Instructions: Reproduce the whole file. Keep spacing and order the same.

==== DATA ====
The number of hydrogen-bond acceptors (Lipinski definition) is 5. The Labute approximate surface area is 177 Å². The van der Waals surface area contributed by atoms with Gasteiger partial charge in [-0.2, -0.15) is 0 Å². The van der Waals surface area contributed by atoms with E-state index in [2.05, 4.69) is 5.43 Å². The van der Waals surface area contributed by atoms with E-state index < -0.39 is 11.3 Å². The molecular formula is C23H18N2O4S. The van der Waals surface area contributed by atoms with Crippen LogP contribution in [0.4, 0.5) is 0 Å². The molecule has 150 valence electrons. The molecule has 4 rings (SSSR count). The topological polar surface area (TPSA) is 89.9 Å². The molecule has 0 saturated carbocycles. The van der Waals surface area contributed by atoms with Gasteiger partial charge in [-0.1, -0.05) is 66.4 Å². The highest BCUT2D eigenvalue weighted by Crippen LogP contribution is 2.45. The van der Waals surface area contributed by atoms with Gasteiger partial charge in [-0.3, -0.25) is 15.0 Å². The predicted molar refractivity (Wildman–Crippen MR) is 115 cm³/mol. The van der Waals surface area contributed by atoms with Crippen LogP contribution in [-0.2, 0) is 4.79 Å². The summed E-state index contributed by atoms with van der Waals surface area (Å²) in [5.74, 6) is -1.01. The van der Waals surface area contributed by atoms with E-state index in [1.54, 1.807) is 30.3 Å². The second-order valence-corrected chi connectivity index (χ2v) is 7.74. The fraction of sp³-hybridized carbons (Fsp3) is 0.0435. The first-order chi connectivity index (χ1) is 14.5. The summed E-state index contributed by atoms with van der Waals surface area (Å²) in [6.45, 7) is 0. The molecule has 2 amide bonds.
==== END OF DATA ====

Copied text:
The number of hydrogen-bond acceptors (Lipinski definition) is 5. The Labute approximate surface area is 177 Å². The van der Waals surface area contributed by atoms with Gasteiger partial charge in [-0.2, -0.15) is 0 Å². The van der Waals surface area contributed by atoms with E-state index in [2.05, 4.69) is 5.43 Å². The van der Waals surface area contributed by atoms with E-state index < -0.39 is 11.3 Å². The molecular formula is C23H18N2O4S. The van der Waals surface area contributed by atoms with Crippen LogP contribution in [0.4, 0.5) is 0 Å². The molecule has 150 valence electrons. The molecule has 4 rings (SSSR count). The topological polar surface area (TPSA) is 89.9 Å². The molecule has 0 saturated carbocycles. The van der Waals surface area contributed by atoms with Gasteiger partial charge in [-0.1, -0.05) is 66.4 Å². The highest BCUT2D eigenvalue weighted by Crippen LogP contribution is 2.45. The van der Waals surface area contributed by atoms with Gasteiger partial charge in [-0.3, -0.25) is 15.0 Å². The predicted molar refractivity (Wildman–Crippen MR) is 115 cm³/mol. The van der Waals surface area contributed by atoms with Crippen LogP contribution in [-0.2, 0) is 4.79 Å². The summed E-state index contributed by atoms with van der Waals surface area (Å²) in [5.74, 6) is -1.01. The van der Waals surface area contributed by atoms with E-state index in [1.54, 1.807) is 30.3 Å². The second-order valence-corrected chi connectivity index (χ2v) is 7.74. The fraction of sp³-hybridized carbons (Fsp3) is 0.0435. The first-order chi connectivity index (χ1) is 14.5. The summed E-state index contributed by atoms with van der Waals surface area (Å²) in [6.45, 7) is 0. The molecule has 2 amide bonds.